I used to live in a house with eight other people. We called it an “intentional community,” but I was always more interested in what happened unintentionally. For example: mornings. At any given time, someone was getting ready for work, and had the concrete task to make coffee and breakfast. There were eight of us, so we overlapped and crisscrossed in the kitchen, and the use of the cast iron pan or the electric kettle needed to be negotiated. Half-awake alliances were formed, oatmeal shared, an extra egg thrown into a scramble. In this environment, weird, funny, impromptu conversations happen.
There are similarities to an office. You are dropped in the same space with people who have things to do, and from there the stories, games, and laughter leak out around the work. It’s a way of getting to know people.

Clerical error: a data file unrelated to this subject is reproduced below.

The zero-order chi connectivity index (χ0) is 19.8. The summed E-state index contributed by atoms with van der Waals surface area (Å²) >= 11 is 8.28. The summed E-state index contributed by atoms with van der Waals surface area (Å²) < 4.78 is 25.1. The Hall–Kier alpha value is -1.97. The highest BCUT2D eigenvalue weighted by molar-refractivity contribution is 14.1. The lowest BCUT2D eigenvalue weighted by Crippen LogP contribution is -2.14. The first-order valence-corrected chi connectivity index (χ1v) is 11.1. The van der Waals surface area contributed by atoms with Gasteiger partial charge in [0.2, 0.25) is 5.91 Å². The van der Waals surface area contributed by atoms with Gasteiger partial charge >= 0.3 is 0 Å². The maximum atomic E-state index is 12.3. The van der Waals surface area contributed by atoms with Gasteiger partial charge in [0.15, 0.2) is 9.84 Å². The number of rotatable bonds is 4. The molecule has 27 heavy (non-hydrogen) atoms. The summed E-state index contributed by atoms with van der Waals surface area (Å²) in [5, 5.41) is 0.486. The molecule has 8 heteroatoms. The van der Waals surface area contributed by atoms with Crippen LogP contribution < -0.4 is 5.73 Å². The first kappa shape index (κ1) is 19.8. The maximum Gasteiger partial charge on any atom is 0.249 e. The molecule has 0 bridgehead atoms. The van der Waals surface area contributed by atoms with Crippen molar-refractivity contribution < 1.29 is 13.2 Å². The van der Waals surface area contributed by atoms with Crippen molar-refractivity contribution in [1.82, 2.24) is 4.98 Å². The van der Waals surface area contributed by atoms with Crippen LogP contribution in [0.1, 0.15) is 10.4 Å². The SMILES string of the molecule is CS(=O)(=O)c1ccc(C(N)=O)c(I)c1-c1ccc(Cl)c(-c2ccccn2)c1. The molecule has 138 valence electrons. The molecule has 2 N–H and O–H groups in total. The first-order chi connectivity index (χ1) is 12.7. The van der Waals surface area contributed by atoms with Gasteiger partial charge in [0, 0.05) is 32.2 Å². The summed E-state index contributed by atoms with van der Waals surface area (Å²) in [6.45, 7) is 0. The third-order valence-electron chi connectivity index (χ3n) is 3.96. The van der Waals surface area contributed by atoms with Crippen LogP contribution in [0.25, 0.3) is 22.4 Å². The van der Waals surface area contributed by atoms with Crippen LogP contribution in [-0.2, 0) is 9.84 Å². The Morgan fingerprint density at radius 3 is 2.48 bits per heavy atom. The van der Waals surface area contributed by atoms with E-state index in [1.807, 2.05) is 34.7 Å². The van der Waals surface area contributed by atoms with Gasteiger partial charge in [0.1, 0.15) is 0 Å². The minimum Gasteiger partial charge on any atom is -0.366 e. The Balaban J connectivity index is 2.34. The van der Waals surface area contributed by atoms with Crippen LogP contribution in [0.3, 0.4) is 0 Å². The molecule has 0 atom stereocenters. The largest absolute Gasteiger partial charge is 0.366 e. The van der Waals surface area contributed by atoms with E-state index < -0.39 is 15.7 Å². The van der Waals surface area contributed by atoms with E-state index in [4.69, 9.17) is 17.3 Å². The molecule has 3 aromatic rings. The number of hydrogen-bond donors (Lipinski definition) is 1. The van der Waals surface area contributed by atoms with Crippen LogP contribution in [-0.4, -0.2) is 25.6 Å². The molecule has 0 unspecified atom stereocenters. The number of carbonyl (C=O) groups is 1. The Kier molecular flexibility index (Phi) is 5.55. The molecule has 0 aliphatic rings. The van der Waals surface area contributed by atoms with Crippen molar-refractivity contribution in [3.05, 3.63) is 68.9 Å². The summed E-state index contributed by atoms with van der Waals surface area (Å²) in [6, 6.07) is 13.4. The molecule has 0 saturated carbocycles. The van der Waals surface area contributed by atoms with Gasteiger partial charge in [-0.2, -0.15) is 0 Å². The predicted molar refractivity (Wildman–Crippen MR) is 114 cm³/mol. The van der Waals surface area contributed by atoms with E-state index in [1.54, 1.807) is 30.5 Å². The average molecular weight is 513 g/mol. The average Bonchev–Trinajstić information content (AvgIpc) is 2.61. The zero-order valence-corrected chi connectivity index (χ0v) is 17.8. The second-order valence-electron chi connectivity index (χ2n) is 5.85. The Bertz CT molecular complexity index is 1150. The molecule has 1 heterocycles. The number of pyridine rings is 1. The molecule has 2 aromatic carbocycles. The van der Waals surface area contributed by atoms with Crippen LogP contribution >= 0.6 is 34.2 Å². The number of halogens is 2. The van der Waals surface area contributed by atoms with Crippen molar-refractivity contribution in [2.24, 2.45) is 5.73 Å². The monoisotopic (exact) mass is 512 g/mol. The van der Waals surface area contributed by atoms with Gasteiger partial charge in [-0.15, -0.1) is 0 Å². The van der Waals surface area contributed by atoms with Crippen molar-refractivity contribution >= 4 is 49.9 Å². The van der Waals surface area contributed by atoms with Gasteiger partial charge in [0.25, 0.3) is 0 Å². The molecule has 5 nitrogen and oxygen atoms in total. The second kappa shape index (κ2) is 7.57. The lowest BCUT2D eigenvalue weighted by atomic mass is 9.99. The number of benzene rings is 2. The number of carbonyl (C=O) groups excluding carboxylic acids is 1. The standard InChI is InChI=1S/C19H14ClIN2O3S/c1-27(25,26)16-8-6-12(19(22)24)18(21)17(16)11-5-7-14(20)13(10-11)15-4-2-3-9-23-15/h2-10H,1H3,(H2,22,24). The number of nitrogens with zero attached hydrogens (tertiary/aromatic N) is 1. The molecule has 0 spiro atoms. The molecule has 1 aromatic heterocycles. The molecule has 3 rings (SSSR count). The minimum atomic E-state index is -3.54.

In a few weeks I’m moving to a one bedroom apartment, the first time in my life I haven’t had roommates in the city. On top of that, it’s not clear when we’ll be returning to the office. In this pandemic, my unplanned social interaction will be almost zero – if I don’t actively plan for it. How do I do that? The best I’ve come up with is having periodic walks, phone calls or remote movie nights. Setting aside time weekly is good: there doesn’t need to be a reason for calling, you just put it on the calendar and see what comes up.
I want to still be getting to know people through all this.